It was these types of things, along with the story of a parent humiliating a teen girl to suicide on Facebook, that hung around my head as I read. I was wondering if Stark would talk about mens’ role in being both abusers and harassers to teen girls, especially given the opening anecdote, but it never came. It seems the idea of bullies in the game (as well as the article) stops at a generic “other teens” but specifically mentions his own daughters dealing with the politics of other teen girls. This quote specifically jumped out at me:

Little girls start learning psychological games at the age of eight and master them by the age of fifteen.

It specifically refers to his youngest daughter losing some of her female friends due to internal politics, something I think a lot of us can relate to, but Jason lacking an understanding that many of us have now. It was this quote in particular that made me somewhat skeptical of his ability to grasp the subject matter that he was building his game upon.  While he may recognize that the things his daughters are going through actually happen, the larger context for them is missing. It’s a pretty common narrative that women are intensely catty, psychological torturers and “girl bullying” is a phrase I’ve oft heard over the years. With the aid of the Internet, there’s been a lot of scare stories about a bunch of girls smearing the reputation of another girl for some real or imagined slight. What I never heard was recognition of is why this stuff happens; to truly understand why girls bullying each other, you have to admit that sexism is real and is internalized in women from a very early age. When girls hit puberty,  we suck the light out of them. They lose enthusiasm for math, science and just about anything else. They have the world’s sexual expectations thrust upon them without being asked if they want it or understand it. Girls become increasingly hostile and political among each other but it’s for reasons that Stark didn’t note, which implied a well-worn narrative. Girls tear each other down due to internalizing the messages that we as a society tell them every day from the moment we decide they are girls: that they suck. Not only that, but that every other girl is an enemy because there is a valuable and finite resource called “men’s attention.” We reinforce notions that women are catty, will steal your “man” and cause you not to trust them. We teach them to be docile, to not speak up and that their problems aren’t worth hearing about, let alone resolving in a straightforward or assertive manner.  We break them apart because it keeps them compliant and without a support network.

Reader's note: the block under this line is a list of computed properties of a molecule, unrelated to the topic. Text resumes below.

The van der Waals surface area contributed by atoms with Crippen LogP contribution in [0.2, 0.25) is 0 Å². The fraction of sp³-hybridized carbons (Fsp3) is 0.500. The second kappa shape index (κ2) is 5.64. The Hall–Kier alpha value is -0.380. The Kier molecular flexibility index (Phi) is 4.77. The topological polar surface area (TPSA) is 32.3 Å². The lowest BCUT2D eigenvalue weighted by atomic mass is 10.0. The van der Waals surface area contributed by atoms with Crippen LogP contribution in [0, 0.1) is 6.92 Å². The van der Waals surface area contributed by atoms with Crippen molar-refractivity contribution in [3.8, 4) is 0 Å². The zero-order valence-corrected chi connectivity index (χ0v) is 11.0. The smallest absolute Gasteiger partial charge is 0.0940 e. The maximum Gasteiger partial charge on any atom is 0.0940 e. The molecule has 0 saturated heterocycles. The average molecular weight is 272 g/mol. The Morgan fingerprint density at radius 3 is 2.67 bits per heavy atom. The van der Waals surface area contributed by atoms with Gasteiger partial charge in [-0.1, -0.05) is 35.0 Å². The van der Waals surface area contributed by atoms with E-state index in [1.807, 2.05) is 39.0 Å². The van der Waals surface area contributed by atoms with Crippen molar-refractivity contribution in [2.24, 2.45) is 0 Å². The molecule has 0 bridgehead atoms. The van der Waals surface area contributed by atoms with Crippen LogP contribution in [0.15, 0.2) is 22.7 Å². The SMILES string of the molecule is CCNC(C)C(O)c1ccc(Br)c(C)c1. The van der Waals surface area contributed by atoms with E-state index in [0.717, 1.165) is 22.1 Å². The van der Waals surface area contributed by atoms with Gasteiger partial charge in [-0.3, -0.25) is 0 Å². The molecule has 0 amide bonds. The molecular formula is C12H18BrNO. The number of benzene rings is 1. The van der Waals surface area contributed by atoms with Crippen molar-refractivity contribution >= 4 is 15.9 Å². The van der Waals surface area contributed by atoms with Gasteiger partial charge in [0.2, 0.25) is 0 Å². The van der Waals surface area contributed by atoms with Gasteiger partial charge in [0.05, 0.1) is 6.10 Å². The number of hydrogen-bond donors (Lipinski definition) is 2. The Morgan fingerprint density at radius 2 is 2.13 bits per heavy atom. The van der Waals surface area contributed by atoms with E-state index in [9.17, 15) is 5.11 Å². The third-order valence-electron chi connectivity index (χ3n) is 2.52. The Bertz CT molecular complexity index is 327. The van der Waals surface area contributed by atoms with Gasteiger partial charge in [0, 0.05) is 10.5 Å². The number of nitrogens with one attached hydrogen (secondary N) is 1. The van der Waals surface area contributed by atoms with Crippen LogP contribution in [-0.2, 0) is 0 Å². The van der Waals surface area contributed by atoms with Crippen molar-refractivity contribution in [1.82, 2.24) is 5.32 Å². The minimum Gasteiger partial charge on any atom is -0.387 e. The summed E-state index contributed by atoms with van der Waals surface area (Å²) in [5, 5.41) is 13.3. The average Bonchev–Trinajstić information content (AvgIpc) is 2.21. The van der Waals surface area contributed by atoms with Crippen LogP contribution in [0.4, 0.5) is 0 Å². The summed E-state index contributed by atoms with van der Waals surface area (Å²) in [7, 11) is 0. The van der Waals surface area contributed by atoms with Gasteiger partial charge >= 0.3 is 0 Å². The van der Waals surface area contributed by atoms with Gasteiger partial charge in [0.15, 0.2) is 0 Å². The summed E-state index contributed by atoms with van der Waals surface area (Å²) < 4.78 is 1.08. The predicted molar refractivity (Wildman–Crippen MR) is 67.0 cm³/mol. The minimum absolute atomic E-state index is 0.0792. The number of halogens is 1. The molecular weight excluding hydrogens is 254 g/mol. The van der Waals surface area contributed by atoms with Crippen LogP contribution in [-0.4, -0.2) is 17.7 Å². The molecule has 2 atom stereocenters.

All of these things are why, despite chipping into Ninja Pizza Girl‘s funding, I will be keeping a close eye on how the game will play. Because for all of the things I think it could do right, Jason Stark’s good intentions but ultimate lack of experience with the narrative of growing up as a girl still will be lingering there. I don’t think ill of him for this, but it makes me wonder how this could have been done by someone who had to jump and fly away from her own bullies way back when.

 

New Podcast – Justice Points!

In case you don’t follow me religiously on Twitter (and who does), last week myself and Tzufit of Tree Heals Go Woosh! announced that we would be collaborating on a project together. That project is a podcast! We’ve named it “Justice Points” as it is a show that features World of Warcraft from a more social justice perspective. It’ll be our trials, tribulations and jokes about WoW with a little feminism thrown in.

Our first episode is up on at http://www.justicepoints.com and we should be posting an episode a week if you want to join us for the fun.

You can also follow the podcast on Twitter at @justicepoints.

Thanks for listening!